). Chloroplast pellet corresponding to 20 μg of chlorophyll was resuspended in 100 μl of HEPES-sorbitol buffer and incubated for 1 h on ice with 20 μl of thermolysin (2 mg/ml). For alkaline extraction, we used chloroplast corresponding to 20 μg of chlorophyll incubated for 10 min on ice with 600 μl of 0.1 m Na2CO3, pH 11. The fractions were separated by centrifugation for 1 h at 100,000 × g.

      Chloroplast fractionation

      Fractionation of intact chloroplasts was carried out according to Vidi et al. (
      • Vidi P.-A.
      • Kanwischer M.
      • Baginsky S.
      • Austin J.R.
      • Csucs G.
      • Dörmann P.
      • Kessler F.
      • Bréhélin C.
      Tocopherol cyclase (VTE1) localization and vitamin E accumulation in chloroplast plastoglobule lipoprotein particles.
      ) and Hiltbrunner et al. (
      • Hiltbrunner A.
      • Bauer J.
      • Vidi P.A.
      • Infanger S.
      • Weibel P.
      • Hohwy M.
      • Kessler F.
      Targeting of an abundant cytosolic form of the protein import receptor at Toc159 to the outer chloroplast membrane.
      ) with some modifications. NTAP-KOC1:koc1-1 plants (140 g fresh weight) grown on soil for 8 weeks under short-day conditions were ground in a blender in 400 ml of HB buffer (450 mm sorbitol, 20 mm Tricine-KOH, pH 8.4, 10 mm EDTA, pH 8.4, 10 mm NaHCO3, 1 mm MnCl2, 5 mm sodium ascorbate, 1 mm PMSF). The lysate was filtered through two layers of Miracloth and centrifuged at 4 °C for 5 min at 600 × g. The pellet was resuspended in 10 ml of RB buffer. Intact chloroplasts were purified on a Percoll step gradient (40% (v/v) and 85% (v/v) in RB buffer (300 mm sorbitol, 20 mm Tricine-KOH, pH 8.4, 2.5 mm EDTA, pH 8.4, and 5 mm MgCl2)). Intact chloroplast were washed with 50 ml of RB buffer and centrifuged for 5 min at 700 × g. After centrifugation, the chloroplasts were hypertonically lysed in 0.6 m sucrose TED buffer (500 mm Tricine, pH 7.5, 20 mm EDTA, 20 mm DTT) at −80 °C overnight. The thawed suspension was resuspended using a Potter homogenizer and centrifuged at 100,000 × g for 1 h at 4 °C. The membrane pellet was resuspended in 45% sucrose in TED buffer (3.5 mg/ml) using a Potter homogenizer. The total membrane fraction (corresponding to 12 mg of chlorophyll) was separated on a linear sucrose gradient (5–45%) in TED buffer and centrifugation for 16 h at 100,000 × g.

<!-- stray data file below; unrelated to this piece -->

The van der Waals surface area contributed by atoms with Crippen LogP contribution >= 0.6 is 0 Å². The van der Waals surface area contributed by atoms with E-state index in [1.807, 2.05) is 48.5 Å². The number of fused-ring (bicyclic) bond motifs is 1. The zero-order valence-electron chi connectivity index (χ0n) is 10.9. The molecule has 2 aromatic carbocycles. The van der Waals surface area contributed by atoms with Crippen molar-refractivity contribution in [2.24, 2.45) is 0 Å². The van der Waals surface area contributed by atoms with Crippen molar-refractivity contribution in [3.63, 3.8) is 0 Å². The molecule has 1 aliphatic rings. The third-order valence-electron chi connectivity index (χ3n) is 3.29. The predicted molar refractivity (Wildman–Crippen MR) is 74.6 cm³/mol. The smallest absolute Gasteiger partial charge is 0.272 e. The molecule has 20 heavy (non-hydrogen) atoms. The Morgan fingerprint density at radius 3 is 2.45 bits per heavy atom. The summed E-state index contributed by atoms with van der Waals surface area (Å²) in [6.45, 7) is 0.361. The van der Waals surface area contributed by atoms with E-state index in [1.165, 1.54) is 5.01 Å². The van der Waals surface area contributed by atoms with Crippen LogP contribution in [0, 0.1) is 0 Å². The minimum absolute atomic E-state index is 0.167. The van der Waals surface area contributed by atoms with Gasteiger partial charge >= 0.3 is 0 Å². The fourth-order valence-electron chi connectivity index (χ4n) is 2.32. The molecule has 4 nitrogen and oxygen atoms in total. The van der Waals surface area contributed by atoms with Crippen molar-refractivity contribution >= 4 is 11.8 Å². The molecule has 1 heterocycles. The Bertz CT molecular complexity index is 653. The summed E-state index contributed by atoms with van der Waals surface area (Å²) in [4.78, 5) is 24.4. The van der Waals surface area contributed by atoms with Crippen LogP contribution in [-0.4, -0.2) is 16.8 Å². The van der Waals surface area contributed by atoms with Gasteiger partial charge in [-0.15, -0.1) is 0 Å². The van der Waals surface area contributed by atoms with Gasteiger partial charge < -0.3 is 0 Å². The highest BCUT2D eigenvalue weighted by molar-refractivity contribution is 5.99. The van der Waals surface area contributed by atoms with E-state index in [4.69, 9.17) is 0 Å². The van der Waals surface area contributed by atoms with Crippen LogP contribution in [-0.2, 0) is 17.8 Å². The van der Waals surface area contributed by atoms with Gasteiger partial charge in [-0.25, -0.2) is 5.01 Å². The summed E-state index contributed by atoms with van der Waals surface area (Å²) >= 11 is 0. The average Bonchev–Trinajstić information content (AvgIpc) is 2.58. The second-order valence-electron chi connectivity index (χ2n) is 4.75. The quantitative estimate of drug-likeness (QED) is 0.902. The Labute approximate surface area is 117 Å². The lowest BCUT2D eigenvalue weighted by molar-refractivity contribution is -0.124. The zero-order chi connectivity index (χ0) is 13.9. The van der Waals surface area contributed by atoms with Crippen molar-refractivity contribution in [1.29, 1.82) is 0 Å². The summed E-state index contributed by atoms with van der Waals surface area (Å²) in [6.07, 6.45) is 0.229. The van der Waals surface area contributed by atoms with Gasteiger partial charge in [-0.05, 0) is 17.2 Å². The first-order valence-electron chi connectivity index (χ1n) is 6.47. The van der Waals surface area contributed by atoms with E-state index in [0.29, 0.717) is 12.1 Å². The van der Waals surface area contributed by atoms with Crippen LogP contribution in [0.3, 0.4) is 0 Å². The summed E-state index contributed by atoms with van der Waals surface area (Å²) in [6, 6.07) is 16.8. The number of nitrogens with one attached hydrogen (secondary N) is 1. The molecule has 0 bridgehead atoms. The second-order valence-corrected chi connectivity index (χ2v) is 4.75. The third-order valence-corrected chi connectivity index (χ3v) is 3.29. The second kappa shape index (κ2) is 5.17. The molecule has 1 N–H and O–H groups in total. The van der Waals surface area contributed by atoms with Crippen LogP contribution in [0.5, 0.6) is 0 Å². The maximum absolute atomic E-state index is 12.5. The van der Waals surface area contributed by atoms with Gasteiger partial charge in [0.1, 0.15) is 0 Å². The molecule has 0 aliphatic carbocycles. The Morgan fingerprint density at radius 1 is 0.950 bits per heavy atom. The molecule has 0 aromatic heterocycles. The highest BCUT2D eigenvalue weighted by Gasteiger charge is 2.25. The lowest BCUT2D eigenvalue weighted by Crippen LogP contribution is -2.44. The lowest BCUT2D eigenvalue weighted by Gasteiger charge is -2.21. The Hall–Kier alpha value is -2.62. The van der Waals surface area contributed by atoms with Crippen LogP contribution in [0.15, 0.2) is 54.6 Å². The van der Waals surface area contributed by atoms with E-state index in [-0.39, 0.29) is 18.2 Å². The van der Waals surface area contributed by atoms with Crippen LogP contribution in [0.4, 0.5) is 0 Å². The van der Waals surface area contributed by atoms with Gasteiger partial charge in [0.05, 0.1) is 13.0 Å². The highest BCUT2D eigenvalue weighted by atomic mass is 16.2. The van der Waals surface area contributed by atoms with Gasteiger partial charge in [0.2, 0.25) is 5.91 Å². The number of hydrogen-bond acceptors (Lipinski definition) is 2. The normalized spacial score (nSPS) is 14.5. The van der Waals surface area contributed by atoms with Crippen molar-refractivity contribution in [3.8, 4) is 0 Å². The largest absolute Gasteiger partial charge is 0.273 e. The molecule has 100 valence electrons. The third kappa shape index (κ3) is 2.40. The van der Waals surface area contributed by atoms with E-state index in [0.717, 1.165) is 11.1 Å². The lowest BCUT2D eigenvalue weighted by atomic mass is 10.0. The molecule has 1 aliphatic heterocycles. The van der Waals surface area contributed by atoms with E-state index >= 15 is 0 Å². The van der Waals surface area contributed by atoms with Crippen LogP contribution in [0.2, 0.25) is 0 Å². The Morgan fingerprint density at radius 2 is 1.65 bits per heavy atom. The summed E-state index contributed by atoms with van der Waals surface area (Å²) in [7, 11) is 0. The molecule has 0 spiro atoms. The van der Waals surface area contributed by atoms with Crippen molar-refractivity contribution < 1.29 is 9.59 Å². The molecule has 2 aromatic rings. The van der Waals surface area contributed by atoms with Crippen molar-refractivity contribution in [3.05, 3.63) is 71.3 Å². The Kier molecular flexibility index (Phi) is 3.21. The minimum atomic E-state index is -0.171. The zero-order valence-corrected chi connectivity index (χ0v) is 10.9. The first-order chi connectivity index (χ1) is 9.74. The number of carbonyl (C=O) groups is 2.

Chloroplast protein import assay

      Chloroplast import experiments were performed according to Agne et al. (
      • Agne B.
      • Infanger S.
      • Wang F.
      • Hofstetter V.
      • Rahim G.
      • Martin M.
      • Lee D.W.
      • Hwang I.
      • Schnell D.
      • Kessler F.
      A Toc159 import receptor mutant, defective in hydrolysis of GTP, supports preprotein import into chloroplasts.
      ) with some modifications. For each reaction, we used chloroplasts corresponding to 20 μg of chlorophyll and 4 μl of in vitro translated [35S]methionine-labeled preproteins (TnT® T7 Quick-coupled Transcription/Translation System, Promega). The in vitro translocated, 35S-labeled preproteins of the small subunit of Rubisco (pre-SSu) and the α subunit of pyruvate dehydrogenase E1α (preE1α) (pET21d-preE1-α-DHFR-His6) (
      • Inoue H.
      • Rounds C.
      • Schnell D.J.
      The molecular basis for distinct pathways for protein import into Arabidopsis chloroplasts.
      ) were used as substrates. The proteins of the import experiments were separated by SDS-PAGE, and dried gels were analyzed using a phosphorimaging system (Molecular Imager® FX (Bio-Rad) and Quantity One 4.6 software for quantification.

      De-etiolation survival test

      koc1-1, koc1-2, WT, and NTAP-KOC1:koc1-1 plants were grown on 0.5× Murashige and Skoog medium, and seeds were cold-treated for 3 days at 4 °C to synchronize germination. The seeds were exposed for 4 h to standard light and then grown in the dark. After 6 days, the plants were exposed to standard light conditions for 2 weeks. The germination and survival rates were calculated.